Paul Dietzel, young, blond, tall, lithe and supercharged, leaped onto the stage of Thayer Hall at West Point a couple of weeks ago, a microphone looped around his neck, and announced he had a surprise. Head coach at Army since last January and called by some the Mike Todd of college football, Dietzel (see cover) emcees weekly meetings of the Point's Quarterback Club, attended by cadets, officers and friends of Army. Dale Hall, Dietzel's unhappy predecessor (he lost three out of three to Navy), started the club but seldom handled the program; Dietzel, a witty speaker, a chart man, an organizer, an inveterate coiner and borrower of aphorisms and, these days, the busiest man at the Point, delights in leading it. The purpose of the mass get-togethers is to explain game strategy and allow the coach to answer questions. Two panels sit on the stage and read questions. Here and there are signs like "Bean Boston" and "Muzzle the Mutts." For Navy it was "Mothball the Fleet" and "Crumble Crabtown." Under Dietzel, Army is strong on signs, slogans and epigrams. He posts them in the team's locker room and does the artwork himself. Some of his favorite ones are scattered throughout this article.
The surprise was a genuine Republic of China coolie hat. Sixteen hats had been sent to Dietzel from Formosa by Colonel Stuart O'Malley. The imagery was clear and a roar went up. Coolie hats suggest Chinese Bandits; the Chinese Bandits are Dietzel's and now the Point's main trademark.
The Bandits idea—thought up by Dietzel at the University of Cincinnati, popularized by him when he was head coach at LSU and transported by him to the Point—may be the greatest piece of football psychology since Rockne's 1928 plea to the Notre Dame team at half time in the Army game to "win this one for The Gipper." The Bandits are defensive specialists, reveling in their cruel name. While they are not always the best players on the squad, they usually develop into the fiercest.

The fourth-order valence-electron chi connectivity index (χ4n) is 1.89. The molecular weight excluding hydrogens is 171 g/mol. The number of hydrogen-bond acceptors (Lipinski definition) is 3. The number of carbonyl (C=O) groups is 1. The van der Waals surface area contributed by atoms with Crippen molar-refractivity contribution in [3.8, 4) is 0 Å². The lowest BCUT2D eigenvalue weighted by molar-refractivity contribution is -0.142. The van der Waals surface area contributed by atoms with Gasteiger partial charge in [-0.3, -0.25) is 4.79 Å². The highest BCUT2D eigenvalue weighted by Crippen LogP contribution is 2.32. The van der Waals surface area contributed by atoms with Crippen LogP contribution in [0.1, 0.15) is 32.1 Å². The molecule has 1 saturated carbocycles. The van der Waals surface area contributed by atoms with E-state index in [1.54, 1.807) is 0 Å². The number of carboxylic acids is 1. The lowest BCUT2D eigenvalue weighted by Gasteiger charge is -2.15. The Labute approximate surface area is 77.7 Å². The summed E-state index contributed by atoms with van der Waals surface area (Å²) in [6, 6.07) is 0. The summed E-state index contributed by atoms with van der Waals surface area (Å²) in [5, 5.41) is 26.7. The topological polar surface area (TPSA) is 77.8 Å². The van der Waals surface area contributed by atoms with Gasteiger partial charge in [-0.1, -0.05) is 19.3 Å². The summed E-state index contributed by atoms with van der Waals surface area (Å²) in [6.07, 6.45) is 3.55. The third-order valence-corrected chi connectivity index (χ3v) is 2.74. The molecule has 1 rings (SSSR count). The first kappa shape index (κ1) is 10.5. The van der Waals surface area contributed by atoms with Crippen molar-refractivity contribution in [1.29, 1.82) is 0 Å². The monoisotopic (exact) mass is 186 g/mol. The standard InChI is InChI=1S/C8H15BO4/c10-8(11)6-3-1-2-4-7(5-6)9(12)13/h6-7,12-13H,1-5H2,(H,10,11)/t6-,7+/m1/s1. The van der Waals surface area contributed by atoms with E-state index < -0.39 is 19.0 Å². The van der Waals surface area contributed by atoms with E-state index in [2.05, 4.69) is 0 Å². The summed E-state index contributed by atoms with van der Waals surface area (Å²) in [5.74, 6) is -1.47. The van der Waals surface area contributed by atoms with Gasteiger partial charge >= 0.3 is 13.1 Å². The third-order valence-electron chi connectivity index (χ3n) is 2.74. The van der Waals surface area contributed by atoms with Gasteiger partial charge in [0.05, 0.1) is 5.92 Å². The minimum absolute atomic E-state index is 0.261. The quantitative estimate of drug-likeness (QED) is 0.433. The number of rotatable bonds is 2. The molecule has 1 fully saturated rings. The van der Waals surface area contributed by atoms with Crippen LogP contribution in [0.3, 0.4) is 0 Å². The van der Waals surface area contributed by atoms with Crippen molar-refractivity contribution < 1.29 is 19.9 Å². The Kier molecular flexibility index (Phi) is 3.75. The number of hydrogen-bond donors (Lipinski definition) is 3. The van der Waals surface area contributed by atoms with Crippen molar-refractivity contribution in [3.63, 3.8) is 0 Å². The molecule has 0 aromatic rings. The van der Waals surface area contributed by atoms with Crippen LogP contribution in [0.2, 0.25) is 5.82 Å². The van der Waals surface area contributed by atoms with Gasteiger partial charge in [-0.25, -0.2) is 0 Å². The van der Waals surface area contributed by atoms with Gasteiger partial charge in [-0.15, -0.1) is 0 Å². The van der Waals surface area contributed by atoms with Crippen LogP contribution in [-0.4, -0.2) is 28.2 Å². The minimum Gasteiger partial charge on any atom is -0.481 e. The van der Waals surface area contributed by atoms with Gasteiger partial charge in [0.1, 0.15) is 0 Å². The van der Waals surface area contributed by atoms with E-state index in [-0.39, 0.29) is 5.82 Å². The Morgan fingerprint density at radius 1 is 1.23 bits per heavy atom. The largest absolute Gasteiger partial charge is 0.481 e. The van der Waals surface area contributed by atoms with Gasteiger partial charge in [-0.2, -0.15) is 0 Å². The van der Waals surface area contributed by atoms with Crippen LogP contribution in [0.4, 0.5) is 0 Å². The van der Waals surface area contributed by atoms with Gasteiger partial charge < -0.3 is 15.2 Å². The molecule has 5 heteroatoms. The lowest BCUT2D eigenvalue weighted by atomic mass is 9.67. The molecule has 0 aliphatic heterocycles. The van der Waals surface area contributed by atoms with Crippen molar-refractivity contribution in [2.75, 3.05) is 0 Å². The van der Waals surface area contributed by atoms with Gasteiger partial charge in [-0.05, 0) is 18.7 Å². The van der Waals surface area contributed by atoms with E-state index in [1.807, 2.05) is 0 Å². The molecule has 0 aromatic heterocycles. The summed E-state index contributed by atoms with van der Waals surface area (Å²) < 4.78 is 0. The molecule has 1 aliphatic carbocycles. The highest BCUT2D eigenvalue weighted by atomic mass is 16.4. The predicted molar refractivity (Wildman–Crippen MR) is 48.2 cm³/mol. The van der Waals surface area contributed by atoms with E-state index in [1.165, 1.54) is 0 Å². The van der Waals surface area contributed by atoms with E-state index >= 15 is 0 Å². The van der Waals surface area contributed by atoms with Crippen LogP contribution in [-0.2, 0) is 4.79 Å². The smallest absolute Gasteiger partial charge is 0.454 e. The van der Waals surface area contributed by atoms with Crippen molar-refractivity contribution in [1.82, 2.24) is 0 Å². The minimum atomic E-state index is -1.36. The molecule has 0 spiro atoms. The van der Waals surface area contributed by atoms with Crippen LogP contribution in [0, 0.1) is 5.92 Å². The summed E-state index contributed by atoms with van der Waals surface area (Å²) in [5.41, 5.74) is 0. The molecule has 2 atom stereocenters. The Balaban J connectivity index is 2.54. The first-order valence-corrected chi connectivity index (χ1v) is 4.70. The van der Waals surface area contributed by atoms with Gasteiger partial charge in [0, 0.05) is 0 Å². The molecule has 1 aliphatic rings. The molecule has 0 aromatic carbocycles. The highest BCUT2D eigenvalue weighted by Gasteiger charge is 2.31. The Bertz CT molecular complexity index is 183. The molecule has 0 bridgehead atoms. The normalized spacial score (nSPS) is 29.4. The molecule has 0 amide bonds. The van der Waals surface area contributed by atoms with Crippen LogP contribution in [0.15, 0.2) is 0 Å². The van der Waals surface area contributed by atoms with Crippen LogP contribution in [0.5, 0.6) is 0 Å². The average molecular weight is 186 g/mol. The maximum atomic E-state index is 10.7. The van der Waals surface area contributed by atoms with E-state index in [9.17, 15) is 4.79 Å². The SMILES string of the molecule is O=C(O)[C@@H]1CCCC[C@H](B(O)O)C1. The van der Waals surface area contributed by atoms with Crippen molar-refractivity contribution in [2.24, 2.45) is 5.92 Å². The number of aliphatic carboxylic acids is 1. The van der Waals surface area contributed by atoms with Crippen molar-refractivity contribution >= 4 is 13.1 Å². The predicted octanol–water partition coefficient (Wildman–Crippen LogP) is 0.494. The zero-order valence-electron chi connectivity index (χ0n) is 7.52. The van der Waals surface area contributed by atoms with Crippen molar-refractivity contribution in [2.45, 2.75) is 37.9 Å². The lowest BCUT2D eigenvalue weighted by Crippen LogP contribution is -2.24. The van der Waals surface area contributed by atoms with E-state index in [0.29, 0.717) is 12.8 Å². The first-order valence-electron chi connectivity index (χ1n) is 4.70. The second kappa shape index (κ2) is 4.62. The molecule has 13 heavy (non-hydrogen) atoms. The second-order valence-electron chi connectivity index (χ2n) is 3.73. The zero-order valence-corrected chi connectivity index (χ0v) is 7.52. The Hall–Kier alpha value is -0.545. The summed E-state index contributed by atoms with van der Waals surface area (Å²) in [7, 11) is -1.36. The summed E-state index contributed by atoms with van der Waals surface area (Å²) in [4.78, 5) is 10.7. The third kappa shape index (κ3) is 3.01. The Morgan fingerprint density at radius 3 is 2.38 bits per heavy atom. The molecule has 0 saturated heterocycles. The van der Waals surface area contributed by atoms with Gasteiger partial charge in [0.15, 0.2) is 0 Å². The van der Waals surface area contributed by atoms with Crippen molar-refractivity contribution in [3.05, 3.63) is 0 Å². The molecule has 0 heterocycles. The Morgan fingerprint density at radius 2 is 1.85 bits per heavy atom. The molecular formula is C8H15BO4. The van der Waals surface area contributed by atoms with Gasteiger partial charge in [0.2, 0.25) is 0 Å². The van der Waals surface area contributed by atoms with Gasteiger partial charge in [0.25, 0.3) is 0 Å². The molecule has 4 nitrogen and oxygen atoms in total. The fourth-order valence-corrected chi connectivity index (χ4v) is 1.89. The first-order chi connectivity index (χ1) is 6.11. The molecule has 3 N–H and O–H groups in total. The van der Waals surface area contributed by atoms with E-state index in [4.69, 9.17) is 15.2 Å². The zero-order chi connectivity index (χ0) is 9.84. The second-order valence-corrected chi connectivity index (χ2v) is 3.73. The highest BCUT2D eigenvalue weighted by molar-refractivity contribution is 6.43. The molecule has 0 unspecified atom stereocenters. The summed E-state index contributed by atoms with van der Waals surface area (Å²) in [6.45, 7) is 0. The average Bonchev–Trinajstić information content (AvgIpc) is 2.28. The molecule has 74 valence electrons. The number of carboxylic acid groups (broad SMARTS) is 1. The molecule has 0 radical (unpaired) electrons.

"The Bandits are getting wilder and wilder," Dietzel murmured after a recent practice, his blue-gray eyes alight with visions of what they might do to Quarterback Roger Staubach and the Navy offense. A few members of the staff had objected to the designation as being undignified, but Dietzel overrode objections. "I could have called them Rough Riders," he says, "but that wouldn't be Paul Dietzel."
The two other Dietzel teams—the 11 best players who play both offense and defense, and the strictly offensive team—are called the Regulars and the Go team. They are more sophisticated. The Bandit uniform has a bandit on the jersey, of course, and a red Chinese bandit with a hatchet stenciled on the socks; the Go team wears rockets on its fronts and a gold stripe around the socks; but the Regulars, presumably the senior citizens of the team, play in dignified plain jerseys (with numbers, of course) and are distinguished from their fellowmen by a black stripe on their socks.
It is the Bandits, naturally, who have captured the wild enthusiasm of the corps (as they captured the enthusiasm of LSU rooters) and who inspired a scary LSU chant that went:
Chinese Bandits on their way,
Listen to what Confucius say!
Chinese Bandits like to knock,
Gonna stop a touchdown, CHOP! CHOP!
Applause welled up from the Quarterback Club audience as Dietzel produced one of the hats from a box and bounded down the aisle with it. He presented it to Colonel Russell (Red) Reeder, assistant director of athletics—"the chief Chinese Bandit," Dietzel called him. Reeder donned the hat, and an alert corps photographer jumped into the aisle and snapped his picture.
Bounding back on the stage, Dietzel cued the Army- George Washington film, spicing explanations of the plays with throwaways like, "I don't know how we kept from scoring on that play, but we did," and, about a reverse that failed, "One of the officers gave me that play." The audience chuckled, Army having won 14-0. The first non- West Point graduate to become head coach since 1911, Dietzel finds that sly pokes at the military go over big. So do references to Navy.
Tongue in cheek, he wondered how poor Jimmy Stewart, the Navy halfback, was. Stewart was the player who feigned injury in the game against Pitt, limped to the sideline, where he was disregarded by Pitt pass defenders, and sprinted downfield to catch a pass that gave Navy its first touchdown—a trick play often used by sandlot teams. Pitt appeared shocked by the duplicity and folded. "Well," summed up Dietzel in a kind of moral tone, "at least that shows what we're up against." The partisan audience was amused.